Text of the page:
I was contacted by a recruiter for one of the companies involved, who quickly followed up with "I'm sorry, I just learned that we're not allowed to active recruit from your company." I'm certainly not a 'high-level' employee.



    Quote:

    Still, it's wrong. If I was in line for high positions at a number of companies, I'd want a bidding war to erupt -- but then again, I'd probably stay with Apple. If some inferior firm wants to get you for another $5 million, but it would have to be at HP - well, nuts to that.



    I doubt that it really hurt so many people as you seem, so breathlessly, to say.



    It hurt all employees in the industry by hindering mobility and therefore depressing wages. Granted, as an industry that has largely escaped the recession and is compensated at above average rates to begin with, this is hardly a particularly sympathetic group. But as someone pointed out in another thread, if it's OK here, it's OK for Target and Walmart to do the same thing with entry-level employees.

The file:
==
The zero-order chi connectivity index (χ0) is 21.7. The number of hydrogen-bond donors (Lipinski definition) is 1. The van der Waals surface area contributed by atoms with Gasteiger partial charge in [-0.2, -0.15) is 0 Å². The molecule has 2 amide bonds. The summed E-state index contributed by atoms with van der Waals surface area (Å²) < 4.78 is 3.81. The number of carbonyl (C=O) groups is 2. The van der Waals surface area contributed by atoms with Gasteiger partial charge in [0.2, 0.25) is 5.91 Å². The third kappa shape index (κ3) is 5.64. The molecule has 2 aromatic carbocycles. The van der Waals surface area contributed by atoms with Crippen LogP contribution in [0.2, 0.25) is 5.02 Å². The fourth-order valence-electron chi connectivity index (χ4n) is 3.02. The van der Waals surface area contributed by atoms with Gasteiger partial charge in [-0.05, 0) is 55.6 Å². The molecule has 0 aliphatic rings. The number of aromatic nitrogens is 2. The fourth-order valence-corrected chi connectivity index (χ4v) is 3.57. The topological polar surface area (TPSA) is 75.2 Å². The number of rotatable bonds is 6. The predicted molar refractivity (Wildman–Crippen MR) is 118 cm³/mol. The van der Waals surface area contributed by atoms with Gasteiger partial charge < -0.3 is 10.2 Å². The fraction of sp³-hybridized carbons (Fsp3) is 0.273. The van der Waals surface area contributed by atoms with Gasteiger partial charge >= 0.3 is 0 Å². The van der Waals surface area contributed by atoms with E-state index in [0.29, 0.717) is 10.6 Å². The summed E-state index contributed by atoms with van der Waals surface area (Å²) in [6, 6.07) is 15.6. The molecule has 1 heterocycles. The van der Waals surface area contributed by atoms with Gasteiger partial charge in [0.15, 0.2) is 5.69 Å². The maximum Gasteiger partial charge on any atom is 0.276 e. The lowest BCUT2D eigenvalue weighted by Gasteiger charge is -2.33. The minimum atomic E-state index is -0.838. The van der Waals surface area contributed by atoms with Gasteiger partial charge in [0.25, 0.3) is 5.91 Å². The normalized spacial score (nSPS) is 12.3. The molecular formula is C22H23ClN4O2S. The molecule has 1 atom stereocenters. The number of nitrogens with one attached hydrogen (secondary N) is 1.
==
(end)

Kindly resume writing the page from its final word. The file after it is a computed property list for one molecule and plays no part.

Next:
• drobforeverdrobforever Posts: 400member
    Quote:
    Originally Posted by igxqrrl View Post


    I was contacted by a recruiter for one of the companies involved, who quickly followed up with "I'm sorry, I just learned that we're not allowed to active recruit from your company." I'm certainly not a 'high-level' employee.




    No surprise. Big companies use all sorts of ways to control cost and keep wages low.



    Apple is keeping all this money in the bank, and the stock keeps going up, it's all nice and warm, but even as a shareholder i won't mind they bump the wages of employees even more to retain talent instead of using these tactics. This basically ties to the China situation, it's dumb for Apple to not find ways to treat those Chinese workers better.
  • tundraboytundraboy Posts: 1,433member
    Quote:
    Originally Posted by bwik View Post


    Par for the course in Apple and MS's disrespect for IT and other industry professionals. To them, the cheapest possible worker is always the answer. Bill Gates is extensively on record saying MSFT needs to import more H1-B workers even though the US has unlimited talent pools in law, medicine and MBA. Why can't Microsoft and Apple recruit staff? Because they don't want to pay American wages to high achieving Americans. Instead, those people go into law, medicine, consulting, banking etc.